Monday, August 18, 2008

Was church the right site for candidate forum?

I watched Saturday's forum at Saddleback Church with interest -- not just to learn more about Barack Obama and John McCain, but also to see how the church's pastor, Rick Warren, handled the questioning.

He did well, I thought. His questions were probing and thoughtful, and I would have loved to hear the answers the men would have given had they been sitting around a campfire in a remote wilderness, not campaigning on national television.

That's the only change in locale I would have wanted, and then only if I could have been privy to honest, open conversation. But I've heard a bit of grumbling here and there that holding the forum at Saddleback was an unseemly mix of church and state -- and some in the pew fear the taint of politics as much as some secularists shun the sacred.

It seems to me, though, that the civic participation of houses of worship can remind the candidates (and voters) of the importance of values, meaning and character when choosing our president.

What do you think? What role should any religious institution play in a presidential campaign? What should be the limits to its participation?


pornstudent said...

Religious institutions can't help but influence presidential campaigns. This is one reason they should not be tax exempt.

The Heretic said...

I didn’t watch it, not that I’m not interested in what the candidates have to say, but because I felt what they’d say would be tainted by their kow-towing for votes based on what they perceived the minister and congregation of a sectarian group – and other similar groups - want to hear. At least most of the questions I’ve heard about were not “charged”. Don’t think they were asked how they felt about evolution, for example.

We have a secular, not a sectarian government. It has to be as fair and as accommodating as possible to all viewpoints, secular and sectarian. On the other side, I don’t see “hard-core” sectarians making much effort to keep church separate from state. Freedom doesn’t necessarily mean freedom of the moral majority at the expense of individual liberties.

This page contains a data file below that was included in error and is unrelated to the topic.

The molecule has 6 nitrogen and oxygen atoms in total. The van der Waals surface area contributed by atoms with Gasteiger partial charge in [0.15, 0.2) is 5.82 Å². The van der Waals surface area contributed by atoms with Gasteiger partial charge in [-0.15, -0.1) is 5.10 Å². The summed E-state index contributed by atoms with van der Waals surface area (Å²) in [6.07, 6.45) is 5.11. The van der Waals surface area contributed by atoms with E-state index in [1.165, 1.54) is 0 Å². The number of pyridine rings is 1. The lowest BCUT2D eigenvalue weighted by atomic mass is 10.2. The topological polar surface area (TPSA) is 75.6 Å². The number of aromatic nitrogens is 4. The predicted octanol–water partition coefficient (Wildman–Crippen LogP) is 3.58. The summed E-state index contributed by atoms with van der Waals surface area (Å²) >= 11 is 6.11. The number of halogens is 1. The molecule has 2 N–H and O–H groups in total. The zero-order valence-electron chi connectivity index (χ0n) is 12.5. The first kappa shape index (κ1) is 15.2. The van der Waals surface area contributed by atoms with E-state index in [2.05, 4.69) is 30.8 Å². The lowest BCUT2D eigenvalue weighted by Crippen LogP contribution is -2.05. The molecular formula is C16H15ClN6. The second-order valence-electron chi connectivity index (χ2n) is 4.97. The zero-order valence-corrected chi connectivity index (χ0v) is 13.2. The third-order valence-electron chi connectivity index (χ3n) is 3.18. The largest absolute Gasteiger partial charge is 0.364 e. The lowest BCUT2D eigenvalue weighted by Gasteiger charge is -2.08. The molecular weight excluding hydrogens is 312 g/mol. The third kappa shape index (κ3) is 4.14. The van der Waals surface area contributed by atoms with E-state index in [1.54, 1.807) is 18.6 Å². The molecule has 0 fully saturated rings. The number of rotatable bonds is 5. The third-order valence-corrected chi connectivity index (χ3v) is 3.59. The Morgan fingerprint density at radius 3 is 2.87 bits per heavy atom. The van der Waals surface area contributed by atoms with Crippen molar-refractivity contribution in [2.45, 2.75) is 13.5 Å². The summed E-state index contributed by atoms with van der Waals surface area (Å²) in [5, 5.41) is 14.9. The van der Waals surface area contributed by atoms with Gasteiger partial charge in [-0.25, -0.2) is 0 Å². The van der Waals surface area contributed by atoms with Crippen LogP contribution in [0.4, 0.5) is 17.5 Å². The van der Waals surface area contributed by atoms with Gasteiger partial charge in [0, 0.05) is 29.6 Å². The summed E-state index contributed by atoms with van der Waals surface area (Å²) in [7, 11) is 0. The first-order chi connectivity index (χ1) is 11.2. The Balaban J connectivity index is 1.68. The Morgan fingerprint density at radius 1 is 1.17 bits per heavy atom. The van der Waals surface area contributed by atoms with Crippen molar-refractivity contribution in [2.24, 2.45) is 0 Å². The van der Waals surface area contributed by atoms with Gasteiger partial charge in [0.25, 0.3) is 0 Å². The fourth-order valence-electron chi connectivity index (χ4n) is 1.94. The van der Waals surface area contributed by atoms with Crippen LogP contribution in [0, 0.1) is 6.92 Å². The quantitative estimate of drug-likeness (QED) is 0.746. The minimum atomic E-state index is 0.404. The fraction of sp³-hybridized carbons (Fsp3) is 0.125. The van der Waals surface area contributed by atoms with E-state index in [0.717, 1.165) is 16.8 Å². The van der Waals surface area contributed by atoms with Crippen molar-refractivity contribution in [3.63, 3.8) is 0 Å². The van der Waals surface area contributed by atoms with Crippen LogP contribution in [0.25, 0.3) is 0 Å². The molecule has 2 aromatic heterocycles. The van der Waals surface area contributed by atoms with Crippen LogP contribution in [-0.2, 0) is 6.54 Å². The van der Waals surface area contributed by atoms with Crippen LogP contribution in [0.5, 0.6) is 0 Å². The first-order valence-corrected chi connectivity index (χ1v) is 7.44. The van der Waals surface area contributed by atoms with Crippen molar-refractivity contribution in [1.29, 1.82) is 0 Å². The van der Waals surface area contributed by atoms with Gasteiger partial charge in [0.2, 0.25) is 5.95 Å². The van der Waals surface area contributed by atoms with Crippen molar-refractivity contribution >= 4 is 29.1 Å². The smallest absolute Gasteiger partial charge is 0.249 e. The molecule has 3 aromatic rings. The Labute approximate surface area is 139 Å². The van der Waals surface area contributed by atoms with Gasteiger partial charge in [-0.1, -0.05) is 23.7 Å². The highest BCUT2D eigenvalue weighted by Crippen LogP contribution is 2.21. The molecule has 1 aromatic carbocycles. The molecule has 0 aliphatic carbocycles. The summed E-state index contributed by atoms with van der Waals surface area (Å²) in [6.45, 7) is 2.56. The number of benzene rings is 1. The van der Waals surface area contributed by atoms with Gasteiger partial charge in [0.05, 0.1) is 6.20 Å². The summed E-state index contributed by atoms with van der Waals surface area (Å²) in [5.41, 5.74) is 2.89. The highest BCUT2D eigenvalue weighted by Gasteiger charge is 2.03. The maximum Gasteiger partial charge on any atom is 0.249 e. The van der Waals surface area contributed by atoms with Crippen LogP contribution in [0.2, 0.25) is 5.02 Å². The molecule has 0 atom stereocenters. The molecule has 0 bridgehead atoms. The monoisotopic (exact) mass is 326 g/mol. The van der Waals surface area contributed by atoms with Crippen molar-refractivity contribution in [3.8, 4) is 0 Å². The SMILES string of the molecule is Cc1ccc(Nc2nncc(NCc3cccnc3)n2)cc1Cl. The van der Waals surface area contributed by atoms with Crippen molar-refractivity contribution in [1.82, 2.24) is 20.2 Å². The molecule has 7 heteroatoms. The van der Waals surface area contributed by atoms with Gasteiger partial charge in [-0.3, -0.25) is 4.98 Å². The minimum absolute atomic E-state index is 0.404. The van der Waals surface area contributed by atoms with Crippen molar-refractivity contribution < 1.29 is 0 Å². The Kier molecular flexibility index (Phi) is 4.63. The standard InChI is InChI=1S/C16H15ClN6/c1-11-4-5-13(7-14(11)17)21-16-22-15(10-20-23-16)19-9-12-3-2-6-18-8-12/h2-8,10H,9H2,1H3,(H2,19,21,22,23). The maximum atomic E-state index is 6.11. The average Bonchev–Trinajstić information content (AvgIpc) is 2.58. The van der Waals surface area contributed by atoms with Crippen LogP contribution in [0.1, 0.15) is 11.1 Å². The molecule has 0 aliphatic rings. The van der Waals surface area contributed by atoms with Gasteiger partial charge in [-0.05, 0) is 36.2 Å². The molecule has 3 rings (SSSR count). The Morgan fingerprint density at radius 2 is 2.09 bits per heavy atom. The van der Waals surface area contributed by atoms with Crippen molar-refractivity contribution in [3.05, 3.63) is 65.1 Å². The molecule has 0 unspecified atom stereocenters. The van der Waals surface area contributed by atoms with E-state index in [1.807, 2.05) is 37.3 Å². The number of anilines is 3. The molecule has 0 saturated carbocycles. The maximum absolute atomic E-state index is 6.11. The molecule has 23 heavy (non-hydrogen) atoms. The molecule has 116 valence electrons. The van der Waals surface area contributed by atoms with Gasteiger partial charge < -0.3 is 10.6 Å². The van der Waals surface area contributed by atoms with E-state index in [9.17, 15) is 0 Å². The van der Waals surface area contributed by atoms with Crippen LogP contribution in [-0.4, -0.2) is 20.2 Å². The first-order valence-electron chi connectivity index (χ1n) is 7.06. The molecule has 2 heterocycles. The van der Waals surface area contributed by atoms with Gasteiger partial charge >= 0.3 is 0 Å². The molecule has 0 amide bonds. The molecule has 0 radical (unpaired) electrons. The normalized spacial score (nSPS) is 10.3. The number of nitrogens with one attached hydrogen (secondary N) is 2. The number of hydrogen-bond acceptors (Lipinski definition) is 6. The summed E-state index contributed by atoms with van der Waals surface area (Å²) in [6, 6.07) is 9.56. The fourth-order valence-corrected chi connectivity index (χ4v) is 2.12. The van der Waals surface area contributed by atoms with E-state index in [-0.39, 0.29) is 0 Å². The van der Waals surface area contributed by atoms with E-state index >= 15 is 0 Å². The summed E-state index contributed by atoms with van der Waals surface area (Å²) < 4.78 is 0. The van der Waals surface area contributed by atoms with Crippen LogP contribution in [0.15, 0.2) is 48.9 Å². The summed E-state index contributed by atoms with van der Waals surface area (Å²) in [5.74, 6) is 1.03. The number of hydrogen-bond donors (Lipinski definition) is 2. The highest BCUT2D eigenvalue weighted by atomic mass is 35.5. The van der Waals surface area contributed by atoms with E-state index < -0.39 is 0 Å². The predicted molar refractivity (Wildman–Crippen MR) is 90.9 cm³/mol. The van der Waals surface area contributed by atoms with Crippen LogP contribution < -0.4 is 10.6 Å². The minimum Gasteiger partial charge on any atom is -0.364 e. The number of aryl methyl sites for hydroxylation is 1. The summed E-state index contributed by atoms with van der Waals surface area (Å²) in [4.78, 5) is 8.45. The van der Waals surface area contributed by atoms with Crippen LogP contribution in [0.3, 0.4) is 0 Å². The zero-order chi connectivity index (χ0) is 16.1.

Leave the candidate forums to the League of Women Voters or to any group that can maintain at least the appearance of true neutrality.

chupacabra said...

I hate to see politicans prostitute themselves in this way. It isn't exactly good for 'the church' either. If they want to engage in politics then give up that tax exempt status and at least pay property taxes on that huge estate.

Bob said...

They should debate in a church that speaks in tongues, for practice.

Iztok said...

I have an issue with what Rick Warren said that the only person he could not vote for was an atheist. Because the presidency is too big for any one man… and he sees atheism as completely arrogant.

But tell me it’s not scary that a man with his influence can throw out an entire group of people as unworthy of holding the office of President because they respect evidence over faith.

Imagine someone saying that he could vote for anyone for the office of president except Catholics. Because they think a cracker is the body of Christ and that is just arrogant.

The Heretic said...

Warren’s comment, past or present, is even more reason why the forum should not have been held in a church. It also doesn’t speak well for either candidate. What it says is that “Yes, we candidates believe that fundamentalist evangelicals Christians have such a correct dogma as to how individuals should act and be treated that it should be incorporated into our secular government regardless of what our founding fathers said. We believe ALL the people of the United States feel likewise, and that’s why we’re here tonight - groveling for votes in one of the most biased venues possible”. They both should have politely declined to participate in that type of setting. Otherwise they present the image of supporting Rick Warren’s one-sided views.

Warren has the right to make his comments, and is free to vote for whomever he pleases, regardless of the reason. But as I wrote earlier, our secular government has to accommodate the beliefs and non-beliefs of ALL citizens, not just some of them.

Frankly, I think we’d stand a better chance of having our individual freedoms preserved or enhanced under an atheist, than under a Bible-thumper. I think atheists would have the sense to honor freedom of religion in the sectarian part of our lives, but keep it out of the secular as our forefathers intended.

Danbo59 said...

Iztok wrote, "...Rick Warren said that the only person he could not vote for was an atheist."

Good for him! It's a start.

Iztok said...

Danbo: "Good for him! It's a start."

Yes I expected support for bigots like him from you Danbo.